The Indian doctor taking care of thousands of elephants

Dr Sharma says he has treated over 10,000 elephants

Kushal Konwar Sarma is affectionately known as the “elephant doctor” in India’s wildlife community. He has spent 35 years of his life caring for elephants, saving the lives of thousands of them in the forests of India and Indonesia, writes BBC Hindi’s Dilip Kumar Sharma.

“I am the happiest when I am around elephants,” says Dr Sarma. “The amount of time I have spent with elephants is more than the time I have spent with my family.”

The 60-year-old grew up in a village called Barma in India’s north-eastern state of Assam, which is home to around 5,000 of the country’s more than 27,000 elephants, according to the last survey conducted in 2017.

He says he has been able to understand the “language” of elephants. “In addition to feeding them, I communicate with them through signs,” he says, adding that “now most of the elephants here recognise me”.

Dr Sarma was awarded Padma Shri, one of India’s highest civilian honours, for his work earlier this year. According to his own estimate, he has treated more than 10,000 elephants so far.

It all began in 1984, when he first treated a sick elephant under the tutelage of his mentor, Professor Subhash Chandra Pathak.

“I remember the first time I went with him to Manas National Park to treat elephants. I was very excited that day,” Dr Sarma says.

Dr Kushal Kunwar Sharma with an elephant
Assam state is home to around 5,000 of India’s elephants

His connection to elephants can be traced to his childhood, when his family took care of a female elephant called Laxmi in their home. “When I was about seven, I used to sit on Laxmi and go around the village – it’s one of my most vivid memories of her. That’s how I began to love elephants.”

This love and bond with elephants has cemented his career as the go-to doctor in the state, especially during the monsoon season. Assam is particularly prone to heavy flooding, often putting the animals there at risk.

The Kaziranga National Park, a Unesco Heritage Site in the state, is one such area. Most recently, the state was hit by flooding in July and officials said at least 51 animals in the park died.

“Animals suffer greatly during the flooding season in the park. Many animals die and even elephants get washed away,” Dr Sarma, who often helps officials with their animal rescue efforts, says. “It’s common for baby elephants to get separated from their mothers. In such situations, they need extra care and support. That’s why I help out during the floods.”

He isn’t always officially asked to go and help during the floods. “But I always go because I want to try and save as many animals as possible.”

Dr Kushal Kunwar Sharma with an elephant
Dr Sharma’s says he’s risked his life numerous times as part of his job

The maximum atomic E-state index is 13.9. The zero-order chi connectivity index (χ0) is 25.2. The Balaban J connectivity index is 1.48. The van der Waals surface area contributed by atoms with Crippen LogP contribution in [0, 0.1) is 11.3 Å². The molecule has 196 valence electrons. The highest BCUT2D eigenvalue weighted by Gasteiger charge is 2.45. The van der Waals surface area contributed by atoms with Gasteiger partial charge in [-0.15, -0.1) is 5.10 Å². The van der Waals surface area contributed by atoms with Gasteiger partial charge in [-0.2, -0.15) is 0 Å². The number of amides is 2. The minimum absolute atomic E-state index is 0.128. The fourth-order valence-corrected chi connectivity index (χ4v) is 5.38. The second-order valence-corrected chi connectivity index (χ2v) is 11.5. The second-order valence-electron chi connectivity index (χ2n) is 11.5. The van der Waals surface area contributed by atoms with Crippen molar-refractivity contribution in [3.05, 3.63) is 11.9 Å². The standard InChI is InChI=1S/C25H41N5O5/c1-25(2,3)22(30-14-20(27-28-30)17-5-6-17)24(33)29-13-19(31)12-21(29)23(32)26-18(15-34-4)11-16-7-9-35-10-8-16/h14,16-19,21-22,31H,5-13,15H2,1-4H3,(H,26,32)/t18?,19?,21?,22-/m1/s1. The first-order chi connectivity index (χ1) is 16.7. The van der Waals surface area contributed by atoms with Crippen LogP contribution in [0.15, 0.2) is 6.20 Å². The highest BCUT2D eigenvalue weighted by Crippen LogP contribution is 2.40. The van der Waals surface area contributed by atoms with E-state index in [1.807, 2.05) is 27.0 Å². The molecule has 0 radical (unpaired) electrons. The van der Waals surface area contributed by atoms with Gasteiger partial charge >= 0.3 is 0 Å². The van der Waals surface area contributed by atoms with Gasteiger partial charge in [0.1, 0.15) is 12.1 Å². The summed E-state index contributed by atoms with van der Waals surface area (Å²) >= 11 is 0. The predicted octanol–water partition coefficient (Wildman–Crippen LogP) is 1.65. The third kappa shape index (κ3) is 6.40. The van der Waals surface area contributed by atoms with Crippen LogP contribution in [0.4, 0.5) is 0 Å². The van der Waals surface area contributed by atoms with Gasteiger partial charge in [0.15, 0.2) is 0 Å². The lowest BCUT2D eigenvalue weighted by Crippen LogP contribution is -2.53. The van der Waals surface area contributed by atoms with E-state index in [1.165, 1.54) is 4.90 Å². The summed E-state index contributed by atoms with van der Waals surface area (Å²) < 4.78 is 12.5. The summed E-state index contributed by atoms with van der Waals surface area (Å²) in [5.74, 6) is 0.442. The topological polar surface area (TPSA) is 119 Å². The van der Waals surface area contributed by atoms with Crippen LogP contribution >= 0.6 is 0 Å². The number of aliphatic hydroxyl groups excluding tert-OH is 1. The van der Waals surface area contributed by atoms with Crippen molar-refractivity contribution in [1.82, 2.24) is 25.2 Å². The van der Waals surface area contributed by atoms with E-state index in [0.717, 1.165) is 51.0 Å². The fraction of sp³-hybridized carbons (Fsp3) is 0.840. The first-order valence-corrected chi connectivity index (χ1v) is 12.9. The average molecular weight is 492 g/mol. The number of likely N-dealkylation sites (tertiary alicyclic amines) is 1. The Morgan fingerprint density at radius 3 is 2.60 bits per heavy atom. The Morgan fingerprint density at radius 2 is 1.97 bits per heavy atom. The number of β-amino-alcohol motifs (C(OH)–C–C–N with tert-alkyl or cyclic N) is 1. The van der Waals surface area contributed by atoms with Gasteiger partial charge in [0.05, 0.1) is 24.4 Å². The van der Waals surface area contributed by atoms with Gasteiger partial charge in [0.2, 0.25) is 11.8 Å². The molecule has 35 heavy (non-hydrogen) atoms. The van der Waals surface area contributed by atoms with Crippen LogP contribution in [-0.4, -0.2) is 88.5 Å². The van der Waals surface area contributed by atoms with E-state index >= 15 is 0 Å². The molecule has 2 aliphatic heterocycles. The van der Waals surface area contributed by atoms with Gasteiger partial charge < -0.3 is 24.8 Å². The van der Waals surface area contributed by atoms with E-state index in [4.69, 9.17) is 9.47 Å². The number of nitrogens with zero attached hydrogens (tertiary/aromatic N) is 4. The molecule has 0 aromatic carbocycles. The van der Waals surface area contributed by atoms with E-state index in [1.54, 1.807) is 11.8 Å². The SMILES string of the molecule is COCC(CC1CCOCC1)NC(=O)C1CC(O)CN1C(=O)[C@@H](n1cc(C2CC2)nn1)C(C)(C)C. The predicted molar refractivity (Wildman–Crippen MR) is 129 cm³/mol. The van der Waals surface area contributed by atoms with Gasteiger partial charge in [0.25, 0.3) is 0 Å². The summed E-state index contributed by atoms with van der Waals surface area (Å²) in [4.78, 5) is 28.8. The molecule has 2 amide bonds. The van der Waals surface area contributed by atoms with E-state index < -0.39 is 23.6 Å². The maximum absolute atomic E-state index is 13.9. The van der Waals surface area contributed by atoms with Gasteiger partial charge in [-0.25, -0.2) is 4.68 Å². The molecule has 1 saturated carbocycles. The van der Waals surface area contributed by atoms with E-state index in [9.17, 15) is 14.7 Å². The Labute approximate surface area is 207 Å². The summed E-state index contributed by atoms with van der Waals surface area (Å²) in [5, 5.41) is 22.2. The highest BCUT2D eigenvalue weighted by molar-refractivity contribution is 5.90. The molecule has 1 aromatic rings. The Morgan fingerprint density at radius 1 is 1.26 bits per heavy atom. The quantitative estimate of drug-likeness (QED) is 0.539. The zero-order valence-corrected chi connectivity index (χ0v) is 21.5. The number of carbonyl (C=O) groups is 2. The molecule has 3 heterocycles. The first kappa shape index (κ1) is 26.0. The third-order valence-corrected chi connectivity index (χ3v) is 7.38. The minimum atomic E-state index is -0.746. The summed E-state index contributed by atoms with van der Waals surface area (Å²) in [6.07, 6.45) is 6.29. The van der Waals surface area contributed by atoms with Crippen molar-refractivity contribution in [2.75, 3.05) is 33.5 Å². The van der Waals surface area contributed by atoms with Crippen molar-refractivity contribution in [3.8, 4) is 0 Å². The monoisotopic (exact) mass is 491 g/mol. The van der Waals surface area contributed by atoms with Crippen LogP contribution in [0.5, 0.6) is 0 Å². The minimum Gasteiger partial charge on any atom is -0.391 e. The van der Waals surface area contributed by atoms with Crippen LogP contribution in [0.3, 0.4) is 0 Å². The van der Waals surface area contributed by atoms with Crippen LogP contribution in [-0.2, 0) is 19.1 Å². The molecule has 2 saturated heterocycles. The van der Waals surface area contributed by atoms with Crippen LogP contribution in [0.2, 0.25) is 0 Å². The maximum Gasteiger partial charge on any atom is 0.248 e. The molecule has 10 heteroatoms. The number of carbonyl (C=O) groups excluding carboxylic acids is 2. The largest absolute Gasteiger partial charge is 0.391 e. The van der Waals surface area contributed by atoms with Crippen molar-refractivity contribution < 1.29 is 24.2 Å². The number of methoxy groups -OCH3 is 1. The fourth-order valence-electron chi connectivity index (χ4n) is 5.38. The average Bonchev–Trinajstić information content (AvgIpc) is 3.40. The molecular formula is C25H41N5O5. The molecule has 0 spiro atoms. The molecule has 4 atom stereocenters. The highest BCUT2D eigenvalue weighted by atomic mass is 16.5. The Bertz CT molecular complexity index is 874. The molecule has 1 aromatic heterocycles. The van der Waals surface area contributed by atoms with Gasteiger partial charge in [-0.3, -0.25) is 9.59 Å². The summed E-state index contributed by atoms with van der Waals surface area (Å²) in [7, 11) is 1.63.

Dr Sarma has covered over 300,000km (186,411 miles) of dense forest in Assam, encountering and treating thousands of elephants. But in addition to his childhood elephant, another one remains close to his heart – Geeta, a female elephant who lives in the Kaziranga National Park.

“Once when I was visiting the US, I got news that someone had shot Geeta while she was in the Kaziranga National Park. Fortunately, none of the five bullets hit any vital organs, but I was very anxious,” he recalls, adding that he even considered abandoning his trip to fly back to India.

“But instead, I assisted in Geeta’s treatment over the phone,” he says. As soon as he returned a week later, he drove straight to the park to meet Geeta.

A herd of wild elephant cross a National Highway at the flood affected Kaziranga National Park in India's northeast state of Assam
Animals at the Kaziranga National Park are at high risk during monsoon floods

“I assured her that I would treat her well and that I would extract all the bullets from her body. After locating the bullets with a metal detector, I removed the first three bullets through surgery.”

He says the other two were lodged deep inside her body, making it difficult to extract them. “But I continued my treatment and finally after five surgeries, even the last bullet was taken out of her body. My dear Geeta is still alive and very much healthy.”

Even though Dr Sarma loves his job, he knows it comes with risks.

He says he’s probably risked his life various times as part of the job. “I often wonder, how did I survive?” he muses.

“Once I had to spend the whole night on a tree in order to try and sedate a wild elephant that we were trying to capture for treatment.”

But despite the dangers involved, he says the work has been fulfilling. He hopes to inspire his daughter, who has completed a degree in veterinary science, and often helps him with his work.

“I want my daughter to carry forward the responsibility of treating elephants after me.”